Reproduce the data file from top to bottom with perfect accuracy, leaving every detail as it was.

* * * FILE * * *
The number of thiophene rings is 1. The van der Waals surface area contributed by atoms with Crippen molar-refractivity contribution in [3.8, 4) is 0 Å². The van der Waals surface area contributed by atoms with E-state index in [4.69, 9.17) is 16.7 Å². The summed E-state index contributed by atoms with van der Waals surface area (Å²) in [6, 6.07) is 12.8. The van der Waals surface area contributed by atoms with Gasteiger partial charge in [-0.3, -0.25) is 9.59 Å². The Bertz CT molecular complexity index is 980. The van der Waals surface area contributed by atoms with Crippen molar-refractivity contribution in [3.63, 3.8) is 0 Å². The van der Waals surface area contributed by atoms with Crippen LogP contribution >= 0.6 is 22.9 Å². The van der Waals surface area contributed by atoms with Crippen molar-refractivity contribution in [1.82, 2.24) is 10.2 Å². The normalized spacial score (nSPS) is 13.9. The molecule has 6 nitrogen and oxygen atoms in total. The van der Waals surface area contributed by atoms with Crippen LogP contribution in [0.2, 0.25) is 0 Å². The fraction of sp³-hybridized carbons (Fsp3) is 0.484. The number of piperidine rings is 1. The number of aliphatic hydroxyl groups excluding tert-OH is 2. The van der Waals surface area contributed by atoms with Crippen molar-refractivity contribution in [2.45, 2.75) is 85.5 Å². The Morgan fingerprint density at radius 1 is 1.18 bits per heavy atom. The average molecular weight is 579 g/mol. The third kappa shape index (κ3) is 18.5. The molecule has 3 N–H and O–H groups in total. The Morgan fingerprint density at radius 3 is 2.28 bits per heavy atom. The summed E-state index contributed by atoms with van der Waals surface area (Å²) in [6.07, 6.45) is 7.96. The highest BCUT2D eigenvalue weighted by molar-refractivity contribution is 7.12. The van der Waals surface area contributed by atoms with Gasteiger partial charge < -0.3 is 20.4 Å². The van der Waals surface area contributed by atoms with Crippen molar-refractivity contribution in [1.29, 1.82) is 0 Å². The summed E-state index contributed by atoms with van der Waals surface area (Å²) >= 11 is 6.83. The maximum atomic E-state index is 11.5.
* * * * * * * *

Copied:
The number of thiophene rings is 1. The van der Waals surface area contributed by atoms with Crippen molar-refractivity contribution in [3.8, 4) is 0 Å². The van der Waals surface area contributed by atoms with E-state index in [4.69, 9.17) is 16.7 Å². The summed E-state index contributed by atoms with van der Waals surface area (Å²) in [6, 6.07) is 12.8. The van der Waals surface area contributed by atoms with Gasteiger partial charge in [-0.3, -0.25) is 9.59 Å². The Bertz CT molecular complexity index is 980. The van der Waals surface area contributed by atoms with Crippen molar-refractivity contribution in [3.63, 3.8) is 0 Å². The van der Waals surface area contributed by atoms with Crippen LogP contribution >= 0.6 is 22.9 Å². The van der Waals surface area contributed by atoms with Crippen molar-refractivity contribution in [1.82, 2.24) is 10.2 Å². The normalized spacial score (nSPS) is 13.9. The molecule has 6 nitrogen and oxygen atoms in total. The van der Waals surface area contributed by atoms with Crippen LogP contribution in [0.2, 0.25) is 0 Å². The fraction of sp³-hybridized carbons (Fsp3) is 0.484. The number of piperidine rings is 1. The number of aliphatic hydroxyl groups excluding tert-OH is 2. The van der Waals surface area contributed by atoms with Crippen molar-refractivity contribution in [2.45, 2.75) is 85.5 Å². The Morgan fingerprint density at radius 1 is 1.18 bits per heavy atom. The average molecular weight is 579 g/mol. The third kappa shape index (κ3) is 18.5. The molecule has 3 N–H and O–H groups in total. The Morgan fingerprint density at radius 3 is 2.28 bits per heavy atom. The summed E-state index contributed by atoms with van der Waals surface area (Å²) in [6.07, 6.45) is 7.96. The highest BCUT2D eigenvalue weighted by molar-refractivity contribution is 7.12. The van der Waals surface area contributed by atoms with Gasteiger partial charge < -0.3 is 20.4 Å². The van der Waals surface area contributed by atoms with Crippen molar-refractivity contribution in [1.29, 1.82) is 0 Å². The summed E-state index contributed by atoms with van der Waals surface area (Å²) >= 11 is 6.83. The maximum atomic E-state index is 11.5.